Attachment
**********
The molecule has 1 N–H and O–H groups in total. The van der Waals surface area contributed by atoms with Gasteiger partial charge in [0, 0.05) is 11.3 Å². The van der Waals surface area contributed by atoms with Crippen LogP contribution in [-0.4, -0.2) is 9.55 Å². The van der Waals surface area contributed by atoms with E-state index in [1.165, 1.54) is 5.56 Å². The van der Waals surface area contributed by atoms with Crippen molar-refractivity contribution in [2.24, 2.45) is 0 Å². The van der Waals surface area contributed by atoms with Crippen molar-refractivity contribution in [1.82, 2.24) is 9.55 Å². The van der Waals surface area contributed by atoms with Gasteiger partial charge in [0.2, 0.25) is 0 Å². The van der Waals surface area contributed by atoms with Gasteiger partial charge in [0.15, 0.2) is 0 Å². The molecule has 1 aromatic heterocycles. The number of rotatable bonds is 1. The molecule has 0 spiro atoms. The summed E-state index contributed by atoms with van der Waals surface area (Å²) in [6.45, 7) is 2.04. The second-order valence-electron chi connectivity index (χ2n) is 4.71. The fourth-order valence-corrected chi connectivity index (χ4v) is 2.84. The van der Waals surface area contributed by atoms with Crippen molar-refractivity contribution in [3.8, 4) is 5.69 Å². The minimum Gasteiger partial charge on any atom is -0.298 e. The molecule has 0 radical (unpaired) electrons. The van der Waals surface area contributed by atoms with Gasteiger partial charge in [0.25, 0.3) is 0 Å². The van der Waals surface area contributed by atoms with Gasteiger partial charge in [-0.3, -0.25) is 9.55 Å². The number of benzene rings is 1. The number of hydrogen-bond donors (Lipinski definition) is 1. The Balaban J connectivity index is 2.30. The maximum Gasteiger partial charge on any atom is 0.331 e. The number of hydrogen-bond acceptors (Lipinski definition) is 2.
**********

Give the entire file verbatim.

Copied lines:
The molecule has 1 N–H and O–H groups in total. The van der Waals surface area contributed by atoms with Gasteiger partial charge in [0, 0.05) is 11.3 Å². The van der Waals surface area contributed by atoms with Crippen LogP contribution in [-0.4, -0.2) is 9.55 Å². The van der Waals surface area contributed by atoms with E-state index in [1.165, 1.54) is 5.56 Å². The van der Waals surface area contributed by atoms with Crippen molar-refractivity contribution in [2.24, 2.45) is 0 Å². The van der Waals surface area contributed by atoms with Crippen molar-refractivity contribution in [1.82, 2.24) is 9.55 Å². The van der Waals surface area contributed by atoms with Gasteiger partial charge in [0.2, 0.25) is 0 Å². The van der Waals surface area contributed by atoms with Gasteiger partial charge in [0.15, 0.2) is 0 Å². The molecule has 1 aromatic heterocycles. The number of rotatable bonds is 1. The molecule has 0 spiro atoms. The summed E-state index contributed by atoms with van der Waals surface area (Å²) in [6.45, 7) is 2.04. The second-order valence-electron chi connectivity index (χ2n) is 4.71. The fourth-order valence-corrected chi connectivity index (χ4v) is 2.84. The van der Waals surface area contributed by atoms with Crippen molar-refractivity contribution in [3.8, 4) is 5.69 Å². The minimum Gasteiger partial charge on any atom is -0.298 e. The molecule has 0 radical (unpaired) electrons. The van der Waals surface area contributed by atoms with Gasteiger partial charge in [0.25, 0.3) is 0 Å². The van der Waals surface area contributed by atoms with Gasteiger partial charge in [-0.3, -0.25) is 9.55 Å². The number of benzene rings is 1. The number of hydrogen-bond donors (Lipinski definition) is 1. The Balaban J connectivity index is 2.30. The maximum Gasteiger partial charge on any atom is 0.331 e. The number of hydrogen-bond acceptors (Lipinski definition) is 2.